Overall, this was a nice little lunch. I’ll have to go back for dinner again, although if they totally abandoned the small plates I’m bummed.

Locanda Portofino – In the Neighborhood

Restaurant: Locanda Portofino

Location: 1110 Montana Ave. Santa Monica, Ca 90403. 310-394-2070

Date: May 20, 2011

Cuisine: Northern Italian

Summary: Tasty neighborhood Italian

ANY CHARACTER HERE

For whatever reason Los Angeles has a lot of Italian restaurants. There’s a lot of competition and innovation, and as far as I can tell we’re about tied with NY as the best town in the US for this wonderful (and justifiably popular) cuisine. This also means that there is a total and ridiculous excess of neighborhood Italians. I’ll try any of them once, but I pretty much never go to 75% of them a second time. There are just too many good ones to eat some ho-hum boxed pasta. In any case, Locanda Portofino is one of the good ones.


The menu.


I’m very partial to Amarone. They’re pretty much all drinkable (and grapey).


“Ceasar salad.”


“Bresaola con rucola. Thinly sliced cured beef with virgin olive oil, lemon, rucola and shaved parmigiano.” A very nice rendition of this classic.


“Penne vodka. Penne with light cream tomato sauce, shallots and vodka.”


“Tagliatelle alla boscaiola con salsicce. Green and white egg tagliatelle in a light cream sauce with pancetta, ground sausage, mushrooms and green peas.” I love love this pasta. It’s not far off from al carbonara either, but isn’t eggy in the same way. I love the combo of the peas, the two types of pig, and the peas. No wonder my cardiologist gives me a hard time.

Pretty much anything on the menu here is well done, but this was just Friday date night and so there are only a couple pics. Still, if you live on the Westside, forget those chain Italians, or the lame kitchen “red sauces” and go to Locanda Portofino, Delfini, Palmeri, Osteria Latini or the like. Or if you want higher end: Capo or Drago.

Sam’s by the Beach 3D

Restaurant: Sam’s by the Beach [1, 2, 3]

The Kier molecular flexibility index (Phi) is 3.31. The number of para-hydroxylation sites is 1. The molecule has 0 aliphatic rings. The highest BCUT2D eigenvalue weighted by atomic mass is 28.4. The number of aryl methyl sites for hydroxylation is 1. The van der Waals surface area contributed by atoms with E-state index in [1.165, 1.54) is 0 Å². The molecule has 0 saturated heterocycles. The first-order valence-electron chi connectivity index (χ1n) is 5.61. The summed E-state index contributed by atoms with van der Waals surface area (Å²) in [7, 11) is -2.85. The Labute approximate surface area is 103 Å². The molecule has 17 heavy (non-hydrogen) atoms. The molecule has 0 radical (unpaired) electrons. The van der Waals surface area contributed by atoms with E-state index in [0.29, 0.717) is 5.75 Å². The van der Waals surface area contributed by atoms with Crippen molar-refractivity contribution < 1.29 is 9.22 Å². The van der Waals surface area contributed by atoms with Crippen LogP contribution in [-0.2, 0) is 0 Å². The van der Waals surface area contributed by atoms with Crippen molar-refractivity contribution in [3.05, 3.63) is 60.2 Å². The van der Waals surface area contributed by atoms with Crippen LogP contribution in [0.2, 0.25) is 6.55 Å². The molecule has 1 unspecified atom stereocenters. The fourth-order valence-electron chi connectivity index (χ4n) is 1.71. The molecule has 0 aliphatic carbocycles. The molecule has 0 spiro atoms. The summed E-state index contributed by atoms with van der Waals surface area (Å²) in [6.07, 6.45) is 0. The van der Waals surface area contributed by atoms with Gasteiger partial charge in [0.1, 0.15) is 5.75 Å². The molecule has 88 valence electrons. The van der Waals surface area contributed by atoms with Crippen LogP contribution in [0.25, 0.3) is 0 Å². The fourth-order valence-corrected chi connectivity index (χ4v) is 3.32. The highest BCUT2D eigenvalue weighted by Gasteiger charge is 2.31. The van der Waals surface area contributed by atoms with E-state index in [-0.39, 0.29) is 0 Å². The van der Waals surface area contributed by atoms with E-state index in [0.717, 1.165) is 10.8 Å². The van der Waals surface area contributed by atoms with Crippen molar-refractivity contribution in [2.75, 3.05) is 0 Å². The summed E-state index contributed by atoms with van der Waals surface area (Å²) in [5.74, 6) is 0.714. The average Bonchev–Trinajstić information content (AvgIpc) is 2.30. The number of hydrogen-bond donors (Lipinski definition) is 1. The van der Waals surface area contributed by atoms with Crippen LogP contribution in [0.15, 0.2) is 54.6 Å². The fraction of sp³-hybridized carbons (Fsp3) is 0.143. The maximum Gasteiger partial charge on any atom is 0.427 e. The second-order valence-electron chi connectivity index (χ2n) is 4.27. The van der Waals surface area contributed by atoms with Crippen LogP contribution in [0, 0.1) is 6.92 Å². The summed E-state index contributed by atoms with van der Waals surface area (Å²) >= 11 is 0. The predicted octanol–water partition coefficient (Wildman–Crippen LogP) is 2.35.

Location: 108 W. Channel Rd.(PCH), Santa Monica, CA90402. 310-230-9100

Date: May 14, Sept 4, & Oct 30, 2011

Cuisine: Cal French International

Rating: Stellar food and unparalleled service.

ANY CHARACTER HERE

I already covered the background to Sam’s in my FIRST REVIEW. Let’s just say this is a local place with an unusual and inventive menu that’s worth a drive.


An amuse of tuna tartar on endive.


I’d never heard of this “lesser” Bordeaux, but Sam opened this half-bottle and it was very nice. Characteristic Saint-Emilionsmooth. The 8 or so years gave it just enough age to settle the tanins.


The glass.

Today’s menu.


“Roasted Beet Salad, mixed with onions and tomato in Aged balsamic dressing, served with Feta Cheese croquet.”


This salad was a special, heirloom tomatoes and sashimi grade salmon with a bit of greens, orange, and a mustard vinaigrette.


Another special salad, this time with Santa Barbara shrimp (with roe), corn, and a lovely vinaigrette.


Sam’s grandmom’s butternut squash soup. Vegan with some olives. A lovely bit of fall flavor.


A special today, boar lasagne. The sauce is a tangy tomato cream sauce. This was a really good lasagne. The boar meat was tastier than ground beef.


“Vegetarian Crepes. Homemade Crepes filled with Swiss chard, wild mushrooms and zucchini served in tomato coulis.”  This is a very nice vegetarian option, and surprisingly hearty. The sauce is bread dippingly yummy.


Sam’s has a pizza oven and a variety of pizzas served mostly on Sundays. This is the margarita.


And the Shawarma pizza, which given my penchant for homemade interesting pizzas, I found very interesting. The sauce is a bit more like a harissa, and the pizza is covered with shawarma and pine-nuts.


And served with a tangy yoghurt dip. Good stuff.


Medditeranian seafood soup. But it comes with the traditional toastes and garlic aioli.


Prepping the breads.


The soup itself. Lots of different seafood and a fantastic tomato garlic broth.


With the toasts. They sog up nicely and make for gooey garlicky goodness.


“Grilled Wild Salmon. Served with braised Swiss chard, Pine Nuts, and roasted Sunchoke, with fresh oregano sauce.”


Special rack of Lamb in a dijon mustard vinaigrette. The lamb was tender. The sauce has a fantastic vinegary tone, bright with the mustard, but not overpowering. I had to sop it up with bread afterward. Served with various vegetables and ratatouille.

Green apple sorbet, with a true apple mouthfeel (even a bit mealy, like real apples).

His creme brulee is straight up traditional, and it’s the second best I’ve ever had in the world (there was this one in Avignon…).


My personal favorite, the bread pudding. Topped with a creme anglais, it is warm, rich, and soft, with a chocolate botom.


A few freebee biscotti for dessert.


The room (or technically, half the room).

For other reviews of Sam’s, see here or here.